Olivier Zunz headshot

Olivier Zunz

Unit: College of Arts and Sciences
Department: Department of History
Office location and address
Nau 497
1540 Jefferson Park Ave
Charlottesville, Virginia 22903
License d’histoire et de géographie (B.A.). Université de Paris X-Nanterre (1968).
Doctorat de troisième cycle , Université de Paris I, Panthéon-Sorbonne (1977).
Doctorat d’État ès Lettres et Sciences Humaines, Université de Paris I, Panthéon-Sorbonne (1982).
AS-HIST Exploring American Democracy with Alexis de Tocqueville as Guide
Source: U.S. Nfah - Nat'L Endowment For The Humanities
October 01, 2015 – December 31, 2016
HIUS 1501: Introductory Seminar in U.S. History
Credits: 3
Introduces the study of history intended for first- or second-year students. Seminars involve reading, discussing, and writing about different historical topics and periods, and emphasize the enhancement of critical and communication skills. Several seminars are offered each term. Not more than two Introductory Seminars may be counted toward the major in history.
HIUS 2002: American History Since 1865
Credits: 4
Studies the evolution of political, social, and cultural history of the United States from 1865 to the present.
HIUS 3131: The Emergence of Modern America, 1870-1930
Credits: 3
Analyzes the distinct characteristics of American modernity as they emerge in the period from the end of reconstruction to the Great Depression. Explores the creation of big business and large-scale bureaucratic organizations. Includes the first military-industrial complex of World War I, the invention of R & D, the growth of research universities, and the modern organization of knowledge. Describes the landscape of new large urban hinterlands; analyzes the difficult encounters of class, ethnicity, race, and gender both at home and at work; and studies the changing leisure patterns of a consumer culture.
HIUS 4501: Seminar in United States History
Credits: 4
The major seminar is a small class (not more than 15 students) intended primarily but not exclusively for history majors who have completed two or more courses relevant to the topic of the seminar. The work of the seminar results primarily in the preparation of a substantial (ca. 25 pp. in standard format) research paper. Some restrictions and prerequisites apply to enrollment. See a history advisor or the director of undergraduate studies.
HIST 8999: Non-Topical Research
Credits: 1–12
For master's thesis, taken under the supervision of a thesis director.
HIUS 9028: Reading Alexis de Tocqueville
Credits: 3
Reading Democracy in America in depth, which US historians will want to do. European history graduate students will also want to explore either Tocqueville's Recollections of the 1848 revolution or The Ancien Regime and the Revolution.
HIUS 9033: Readings in the History of the Gilded Age and Progressive Era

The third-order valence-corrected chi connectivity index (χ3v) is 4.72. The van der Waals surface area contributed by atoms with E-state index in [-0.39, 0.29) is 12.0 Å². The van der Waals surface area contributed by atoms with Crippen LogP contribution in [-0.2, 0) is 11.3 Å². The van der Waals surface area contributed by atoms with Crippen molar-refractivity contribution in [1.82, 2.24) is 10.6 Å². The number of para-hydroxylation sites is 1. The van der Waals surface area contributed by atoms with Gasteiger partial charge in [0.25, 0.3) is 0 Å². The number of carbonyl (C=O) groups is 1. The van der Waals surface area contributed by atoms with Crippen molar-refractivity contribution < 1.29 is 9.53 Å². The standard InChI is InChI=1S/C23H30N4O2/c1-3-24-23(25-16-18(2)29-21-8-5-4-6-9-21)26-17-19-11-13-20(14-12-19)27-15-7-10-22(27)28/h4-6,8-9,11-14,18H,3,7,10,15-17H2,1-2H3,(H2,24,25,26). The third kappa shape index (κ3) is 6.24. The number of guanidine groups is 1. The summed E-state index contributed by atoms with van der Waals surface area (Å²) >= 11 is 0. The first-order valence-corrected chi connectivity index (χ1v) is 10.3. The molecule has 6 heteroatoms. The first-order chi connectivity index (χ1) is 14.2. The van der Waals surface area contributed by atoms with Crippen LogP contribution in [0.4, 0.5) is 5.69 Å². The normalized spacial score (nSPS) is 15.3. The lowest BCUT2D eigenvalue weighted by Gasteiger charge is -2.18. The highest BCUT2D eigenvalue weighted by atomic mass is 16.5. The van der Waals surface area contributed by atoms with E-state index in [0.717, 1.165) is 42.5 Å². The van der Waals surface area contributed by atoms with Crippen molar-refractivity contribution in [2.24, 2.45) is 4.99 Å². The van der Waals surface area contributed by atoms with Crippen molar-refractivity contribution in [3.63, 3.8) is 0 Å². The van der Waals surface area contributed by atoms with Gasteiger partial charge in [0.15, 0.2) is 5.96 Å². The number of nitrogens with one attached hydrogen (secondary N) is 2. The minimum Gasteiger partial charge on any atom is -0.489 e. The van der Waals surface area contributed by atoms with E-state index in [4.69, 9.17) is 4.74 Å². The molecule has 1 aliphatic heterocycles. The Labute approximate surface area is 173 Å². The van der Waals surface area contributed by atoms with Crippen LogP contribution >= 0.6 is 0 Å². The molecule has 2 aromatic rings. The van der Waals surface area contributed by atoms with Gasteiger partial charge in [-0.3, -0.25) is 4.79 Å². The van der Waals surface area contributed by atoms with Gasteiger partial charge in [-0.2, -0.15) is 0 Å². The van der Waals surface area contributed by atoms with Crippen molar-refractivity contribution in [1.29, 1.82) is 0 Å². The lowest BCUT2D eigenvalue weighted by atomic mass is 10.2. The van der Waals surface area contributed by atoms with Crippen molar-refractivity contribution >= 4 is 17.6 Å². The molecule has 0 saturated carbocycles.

Credits: 3
The United States changed drastically from local forms of life to national institutions while keeping modern mass society democratic. Our topics are the rise of corporate America, the regulatory state, the reorganization of knowledge, and the first military-industrial complex. We will study also the urban and industrial landscape; the encounters of region, class, ethnicity, race, and gender; and the leisure patterns of a consumer culture.
HIST 9998: Non-Topical Research, Preparation for Doctoral Research
Credits: 3–12
For doctoral research, taken before a dissertation director has been selected.
HIST 9999: Non-Topical Research
Credits: 1–12
For doctoral dissertation, taken under the supervision of a dissertation director.

Named Officier of the French Ordre National du Mérite, 2011.

Philanthropy project jointly funded by the Ford Foundation, the W.K. Kellogg Foundation, the Charles Stewart Mott Foundation, and the University of Virginia Bankard Fund, 2005-2010.

Visiting appointments at the École des Hautes Études en Sciences Sociales, Paris: Directeur d’Études, Centre d’Études Nord-Américaines (May 1985-96, May 1998-2001, March 2002, May 2003-2011).

President, The Tocqueville Society/La Société Tocqueville (2001-2006).

Visiting Professor, Collège de France, 1997.

U.Va., Center for Advanced Studies, 1993-94.

Seminar Director: NEH Summer Seminar for College Teachers, 1989, 1992, and 2016.

U.Va. Sesquicentennial Associate, 1982; 1991.

John Simon Guggenheim Memorial Foundation Fellow, 1986-87.

Principal Investigator, National Endowment for the Humanities Grants, 1978-81 and 1984-87.

Principal Investigator, National Science Foundation grant, 1976-78.

Conference grants from the Maison des Sciences de l’Homme (1993-94, 1997-98), the Japan Foundation Center for Global Partnership (1998-99), the Russell Sage Foundation (1999-2000), the Florence Gould Foundation (2005), among others.